Before you start making phone calls (“Hello, funny farm?”), keep in mind that I’ve been under the influence of cold medicine for several days. My thoughts are not always entirely my own.
No, seriously. Put the phone down.
Back to this morning…eventually my head won out and I got up and prepared for my day. Everything I needed was already in my backpack: laptop, iPod, notebook and pens, and, of course, my book. I was ready!
I just needed to wait for about four hours before I could leave. [sigh]
I share this description of my morning with you for one reason: So that you may better understand my dismay when I arrived at the library and, after paying my parking fee, discovered that the library was CLOSED! That’s right! CLOSED! “Due to budget cuts.” Budget cuts? Is that why they did NOT close the parking garage? Because they wanted some poor teacher to pay her $2 parking fee before discovering that the library was closed?! That was particularly irksome!
And then the disappointment set in. I was so looking forward to sitting on those lovely purple couches in the teen section with my kids, talking about our favorite books.
Alas, ’twas not to be.
Plan B was quickly put into action. And that’s “Plan B” for “Barnes and Noble.” My friend Karen and I walked with six seventh graders and one mom from the library into downtown Walnut Creek to take up residence in the cafe at Barnes and Noble.
As we walked into the store, Karen stopped us all and gave the kids their instructions. They were to go find a copy of their all-time favorite book and bring it to the cafe with them. “Just ONE, Taryn!”
She still showed up with two. Ok, I know how she felt. I was given the same instructions and didn’t know what to do! Just one? One in each genre? One for each decade of my life? I mean, seriously…one???
After we each picked our favorite book, we met in the cafe and sat there for almost two hours talking about nothing but books! What a wonderful way to spend a morning! Honestly, if you teach literature I highly recommend spending some time just listening to your students talk about what they’re reading; about what they love to read. Not only will you learn a lot about your students, you might also learn a good deal about what they need from you as their teacher. They don’t need someone to force-feed them the books that just happen to be in your classroom cupboard or that might be on somebody’s “Every Middle School Student Must Read These Books Before High School” list. That’s the quickest way to get them to stop reading! Or worse…hate reading!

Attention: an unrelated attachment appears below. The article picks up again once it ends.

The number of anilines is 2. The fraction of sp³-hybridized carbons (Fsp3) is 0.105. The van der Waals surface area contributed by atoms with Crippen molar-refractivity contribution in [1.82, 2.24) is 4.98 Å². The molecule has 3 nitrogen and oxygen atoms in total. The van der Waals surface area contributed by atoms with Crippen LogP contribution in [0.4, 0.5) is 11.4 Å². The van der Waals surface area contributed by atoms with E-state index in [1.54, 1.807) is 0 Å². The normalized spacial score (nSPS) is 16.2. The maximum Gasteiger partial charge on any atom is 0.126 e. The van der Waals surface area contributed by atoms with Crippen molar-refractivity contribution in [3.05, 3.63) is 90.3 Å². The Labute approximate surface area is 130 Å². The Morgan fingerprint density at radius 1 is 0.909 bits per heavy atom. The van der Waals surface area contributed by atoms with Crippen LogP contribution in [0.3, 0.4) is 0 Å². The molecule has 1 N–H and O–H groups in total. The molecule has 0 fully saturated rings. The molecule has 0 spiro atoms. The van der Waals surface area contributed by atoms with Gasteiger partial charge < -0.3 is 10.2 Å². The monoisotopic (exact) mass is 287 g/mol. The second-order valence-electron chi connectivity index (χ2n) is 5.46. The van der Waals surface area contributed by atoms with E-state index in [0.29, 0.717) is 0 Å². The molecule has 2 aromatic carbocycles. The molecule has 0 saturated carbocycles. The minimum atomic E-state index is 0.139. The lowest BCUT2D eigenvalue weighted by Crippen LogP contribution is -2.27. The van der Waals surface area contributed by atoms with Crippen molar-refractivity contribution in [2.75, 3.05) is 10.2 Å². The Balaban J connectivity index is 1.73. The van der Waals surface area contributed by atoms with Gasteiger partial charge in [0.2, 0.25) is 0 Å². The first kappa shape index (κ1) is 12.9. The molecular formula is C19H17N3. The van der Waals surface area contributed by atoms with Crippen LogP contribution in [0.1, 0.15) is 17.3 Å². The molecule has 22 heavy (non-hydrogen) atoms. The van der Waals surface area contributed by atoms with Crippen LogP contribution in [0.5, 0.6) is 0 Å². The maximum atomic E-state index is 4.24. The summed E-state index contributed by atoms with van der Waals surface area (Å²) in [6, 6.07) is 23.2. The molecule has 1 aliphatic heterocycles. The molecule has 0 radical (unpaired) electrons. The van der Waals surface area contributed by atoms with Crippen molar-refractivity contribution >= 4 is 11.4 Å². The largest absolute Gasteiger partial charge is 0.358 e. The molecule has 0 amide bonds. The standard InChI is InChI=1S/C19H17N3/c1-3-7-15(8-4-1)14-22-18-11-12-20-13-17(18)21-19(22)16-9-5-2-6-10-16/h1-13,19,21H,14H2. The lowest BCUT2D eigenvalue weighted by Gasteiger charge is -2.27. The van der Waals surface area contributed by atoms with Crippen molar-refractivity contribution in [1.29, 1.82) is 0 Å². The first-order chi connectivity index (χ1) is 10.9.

Listen to them talk about the stories they love and then take a step back and let them share their books with each other. I watched in wonder one day as one student finished the book she was reading and then walked it over to another student who wanted to read the book. That student put down her own book, picked up the new book, and immediately started reading it. I watched as she carried the book with her around the classroom, reading as she went back and forth to her locker, packing her things at the end of the day. My students amaze me!
Back to today…
As we were talking about books, I started compiling a list of recommended books and thought I’d share them here. I know there may be a few that I missed, but this is definitely a good start to any reading list.
- Dash and Lily’s Book of Dares by Rachel Cohn and David Levithan
- Nevermore by Kelly Creagh
- Thirteen Reasons Why by Jay Asher
- The Maximum Ride series by James Patterson
- Heaven Looks A Lot Like the Mall by Wendy Mass
- Because I Am Furniture by Thalia Chaltas
- Hush, Hush by Becca Fitzpatrick
- Before I Fall by Lauren Oliver
- When It Happens by Susane Colasanti
- Paper Bullets by Kip Fulbeck
- City of Glass by Cassandra Clare
- The Boy Who Dared by Susan Campbell Bartoletti
- The Book Thief by Markus Zusak
- Anna Karenina by Leo Tolstoy
- The Historian by Elizabeth Kostova
- Angle of Repose by Wallace Stegner